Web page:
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Thanks are OK, but hook a sistah up

U.S. Sen.-elect Doug Jones, a Democrat from Alabama, did not have to win his battle against accused sexual molester and Republican candidate Roy Moore in the epic battle in Alabama on Dec. 12. 

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Zero tolerance needed for racism

Michigan Congressman John Conyers was the first politician to leave his job after the “Me Too” hash tag galvanized women to speak up about sexual misconduct, harassment and more. 

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Don’t sleep on judgeships

Two people reported to work at the Consumer Financial Protection Bureau on Nov. 27, both expecting to lead the bureau.  Leandra English, who had been chief of staff to former Director Richard Cordray (he resigned before Thanksgiving to return to Ohio to run for governor), was appointed to the director position by her old boss. 

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Souls2enroll: Black church and the ACA

For all of this administration’s efforts to kill — as in “repeal and replace” — the Affordable Care Act, it is still the law of the land, and still available — and required.

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Class and crass

I never thought I would miss our 43d President, George W. Bush. And I’ve never thought of him as a great, or even good, speaker. But the speech he gave Oct. 19, at a conference convened by the George W. Bush Institute was simply eloquent, excellent, thoughtful and compelling. 

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What is a Black Identity Extremist?

While White men are beating Black men on the streets of Charlottesville, Va., while a lone White wolf is shooting people from the Mandalay Bay Hotel, while the word “terrorist” is hardly used to describe these men, the FBI, under the leadership of the racist Attorney General Jeff Beauregard Sessions, is thinking up a new way to oppress Black people.  Despite the fact that there is no evidence of a “movement,” the FBI has described a group of black people as “black identity extremists” who pose a domestic terrorist threat to police officers.

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Flag drenched in blood

I am not sure why the national anthem and the so-called American flag are part of our nation’s sports pageantry. Before 2009, while the national anthem was played, sports gladiators were not required to suit up, stand up and put their hands to their hearts.

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Obama raised all boats

The income, poverty and health insurance data released by the U.S. Census Bureau on Sept. 13 confirm what many already knew — President Obama’s last year in office was one of economic improvement for many individuals.   The median income rose from $57,230 in 2015 to $59,039 in 2016, an increase of 3.2 percent. Black Americans’ income rose 5.4 percent, from $37,364 in 2015 to $39,400 in 2016, while white Americans’ income rose from $63,745 to $65,041, an increase of 2 percent. 

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Hurricanes and public policy

Hurricane Harvey did everything people said it would do and more. It either drowned or swallowed everything it touched in Corpus Christi, Houston and Beaumont, Texas, the Gulf Coast of Louisiana and a bunch of other places. Already, estimates say that Harvey may be our nation’s costliest disaster to date, costing at least $190 billion, or about 1 percent of our gross domestic product. 

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Affirmative injustice

In the same week that it was revealed that the Department of Injustice is spearheading attacks on affirmative action, our 45th president indicated his support for legislation that would drastically change our nation’s immigration policy. Instead of providing immigration opportunities to the families of people who are legal residents of our country, the pending legislation would create a “merit based” system for immigration.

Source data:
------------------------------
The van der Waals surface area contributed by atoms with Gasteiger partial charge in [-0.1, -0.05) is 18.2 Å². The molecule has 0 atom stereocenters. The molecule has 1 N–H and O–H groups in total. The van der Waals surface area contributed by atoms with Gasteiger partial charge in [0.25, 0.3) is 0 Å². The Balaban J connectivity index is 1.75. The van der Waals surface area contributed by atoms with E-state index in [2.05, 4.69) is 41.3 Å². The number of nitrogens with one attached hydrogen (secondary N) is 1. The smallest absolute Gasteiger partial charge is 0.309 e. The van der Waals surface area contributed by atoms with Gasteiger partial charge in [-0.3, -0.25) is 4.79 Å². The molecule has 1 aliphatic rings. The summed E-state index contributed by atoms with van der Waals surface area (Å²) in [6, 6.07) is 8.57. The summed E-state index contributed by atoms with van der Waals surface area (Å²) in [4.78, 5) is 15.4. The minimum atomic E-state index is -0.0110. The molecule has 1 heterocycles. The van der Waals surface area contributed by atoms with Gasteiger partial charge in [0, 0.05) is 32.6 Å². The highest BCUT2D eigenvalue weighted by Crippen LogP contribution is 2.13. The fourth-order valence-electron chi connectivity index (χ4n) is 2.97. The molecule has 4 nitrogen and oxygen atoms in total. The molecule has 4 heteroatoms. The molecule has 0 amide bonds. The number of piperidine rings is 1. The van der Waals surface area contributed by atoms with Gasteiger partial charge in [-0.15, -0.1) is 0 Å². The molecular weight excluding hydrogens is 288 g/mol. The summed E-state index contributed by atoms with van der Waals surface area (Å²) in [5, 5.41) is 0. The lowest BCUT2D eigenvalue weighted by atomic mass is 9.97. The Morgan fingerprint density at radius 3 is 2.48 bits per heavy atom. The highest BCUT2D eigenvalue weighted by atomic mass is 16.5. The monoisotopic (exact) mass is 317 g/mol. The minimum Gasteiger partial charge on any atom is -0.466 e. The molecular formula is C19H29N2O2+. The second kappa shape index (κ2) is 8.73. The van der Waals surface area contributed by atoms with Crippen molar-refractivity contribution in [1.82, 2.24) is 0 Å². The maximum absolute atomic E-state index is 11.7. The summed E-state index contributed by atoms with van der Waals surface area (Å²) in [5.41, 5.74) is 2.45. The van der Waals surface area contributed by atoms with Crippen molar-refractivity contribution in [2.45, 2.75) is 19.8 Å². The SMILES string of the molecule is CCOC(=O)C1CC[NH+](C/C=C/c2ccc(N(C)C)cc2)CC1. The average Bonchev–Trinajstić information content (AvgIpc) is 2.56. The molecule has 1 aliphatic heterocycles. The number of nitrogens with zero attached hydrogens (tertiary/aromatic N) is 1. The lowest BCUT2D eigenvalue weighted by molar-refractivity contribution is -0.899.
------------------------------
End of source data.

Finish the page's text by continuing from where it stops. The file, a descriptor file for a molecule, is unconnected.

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A thorn in Trump’s side

I don’t agree with U.S. Sen. John McCain of Arizona about very much, but I was saddened by his recent diagnosis of brain cancer. 

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Prison profit pipeline

There is the adage that Nero fiddled while Rome burned. I fear it is the adage that may define the ways too many observers have filtered the 45 administration through a skewed lens. 

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On courtesy, race and 45’s defenders

Courtesy flew out of the window in Washington parlance a long time ago. 

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Kudos to Bethune-Cookman grads

I could not be more proud of the students at Bethune-Cookman University than if I had raised them myself.  Responding to the university’s very late selection of U.S. Secretary of Education Betsy DeVos (hereafter referred to as DeVoid, as she is devoid of good sense, history, literacy and even courtesy) for the commencement speaker, graduating seniors chose to turn their back on a woman who described HBCUs as “pioneers of school choice.” 

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GOP celebration premature

After months of “repeal and replace” rhetoric, Congress has passed a pitiful little bill designed to eliminate the Affordable Care Act.  

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Lessons from O’Reilly

Former Fox News anchor Bill O’Reilly, the man whose lofty ratings were responsible for the growth of the network, is no longer on the air.  Revelations that $13 million had been paid, either by Mr. O’Reilly or the network, to women who said they had been sexually harassed repelled millions, some of whom protested outside Fox headquarters and took to the airwaves with their complaints. 

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Confirmation would be blow to workers

Alexander Acosta, the 45th president’s nominee for U.S. Secretary of Labor, is up for confirmation by the U.S. Senate. He got narrow approval on March 30 from the Senate Committee on Health, Education, Labor and Pensions by a 12-11 party line vote.